The popularity of musical performances showcasing music performed on period instruments is growing. Antique stringed instruments are particularly sensitive to the effects of climate, the wear from use, and the particular delight insects find in old glues and varnishes. If the instrument is going to be played, careful restoration, frequent cleaning and proper storage will be needed.
Vintage strings were made of silk or gut, and sometimes cores of silk or gut, wound with metal. These strings are particularly sensitive to the effects of humidity. If authentic sounds are needed when the instrument is played, then the strings will be replaced with original materials. All strings need to be replaced at the same time if using one of these old materials. If the instrument is going to be played, but the owner doesn’t need gut or silk strings, there are several more modern options that provide good clarity of sound but last longer.
Record keeping is critical for any restoration on a piece that may have historical significance, but is currently being played. With a common restoration goal of any action being reversible, functionality might be affected. If the owner needs the instrument to function, then restoration needs to focus on that aspect. Careful record keeping can record the preservationist’s findings and decision-making process, including materials used.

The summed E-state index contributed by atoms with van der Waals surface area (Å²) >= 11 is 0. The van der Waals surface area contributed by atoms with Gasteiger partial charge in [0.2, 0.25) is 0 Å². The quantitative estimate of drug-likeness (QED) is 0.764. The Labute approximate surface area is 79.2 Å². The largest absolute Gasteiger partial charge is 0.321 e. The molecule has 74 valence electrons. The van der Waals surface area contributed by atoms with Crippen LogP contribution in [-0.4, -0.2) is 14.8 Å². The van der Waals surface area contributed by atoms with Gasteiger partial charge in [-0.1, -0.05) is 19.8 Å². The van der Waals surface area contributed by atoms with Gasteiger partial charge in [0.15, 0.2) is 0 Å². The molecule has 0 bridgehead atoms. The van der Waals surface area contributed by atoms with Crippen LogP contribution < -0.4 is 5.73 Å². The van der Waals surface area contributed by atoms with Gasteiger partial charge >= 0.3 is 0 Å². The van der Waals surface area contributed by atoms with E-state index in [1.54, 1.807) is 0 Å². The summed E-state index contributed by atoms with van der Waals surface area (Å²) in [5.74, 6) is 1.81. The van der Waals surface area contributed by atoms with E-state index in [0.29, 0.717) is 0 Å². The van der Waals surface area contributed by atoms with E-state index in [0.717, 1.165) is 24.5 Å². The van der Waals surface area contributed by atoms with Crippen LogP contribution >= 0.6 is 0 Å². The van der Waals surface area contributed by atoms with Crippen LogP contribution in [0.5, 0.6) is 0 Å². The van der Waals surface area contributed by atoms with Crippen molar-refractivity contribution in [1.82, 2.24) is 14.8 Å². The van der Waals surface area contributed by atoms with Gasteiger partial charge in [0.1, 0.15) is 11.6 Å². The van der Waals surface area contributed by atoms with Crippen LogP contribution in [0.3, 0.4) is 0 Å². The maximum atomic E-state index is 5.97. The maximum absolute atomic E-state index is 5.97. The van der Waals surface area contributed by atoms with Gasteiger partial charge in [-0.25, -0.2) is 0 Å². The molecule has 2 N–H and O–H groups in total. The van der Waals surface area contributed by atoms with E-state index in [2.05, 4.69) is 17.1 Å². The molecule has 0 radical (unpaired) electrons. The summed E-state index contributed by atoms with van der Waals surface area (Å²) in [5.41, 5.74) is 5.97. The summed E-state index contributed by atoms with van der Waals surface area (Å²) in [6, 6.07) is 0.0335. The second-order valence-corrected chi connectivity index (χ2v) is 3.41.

Careful inspection of the wood is critical on antique instruments. There are a number of insects attracted to old glues and varnishes, as well as to wood itself. There are several new glues and varnishes available to preservationists that provide excellent structural support without changing the appearance of a piece, deteriorating, or attracting insects.
Areas of stress, such as joints and pegs, also need a careful check. Peg compound is sometimes used; during restoration, any extra will be cleaned and removed. If wood has to be replaced, it is preferable to replicate the wood and also to study other instruments from the same maker’s workshop.
Bows should be restored at the same time as their instrument. If the hairs on the bow are torn or broken, check the violin case carefully for mites. Vacuum and leave the case in sunlight for several days. After playing, wipe down the instrument carefully with a soft cloth to remove any extra rosin from the strings or the wood. Avoid touching the strings if the instrument uses a bow, as oils and dirt from fingers can damage strings. Don’t use water or any commercial furniture polish, wax, or oil on a musical instrument.
If a material such as ivory is cracked, chipped, or otherwise beyond repair, the owner will determine if it’s to be removed and replaced with another material, or left in place. Many times a critical decorative piece such as ivory can be left in place and backed by a piece of wood veneer to provide structural support.
Maker’s marks and other historical marks, such as the signature of a musician, are always left intact.
Careful storage and cleaning, as well as regular inspection and restoration, will keep antique instruments sharing their music.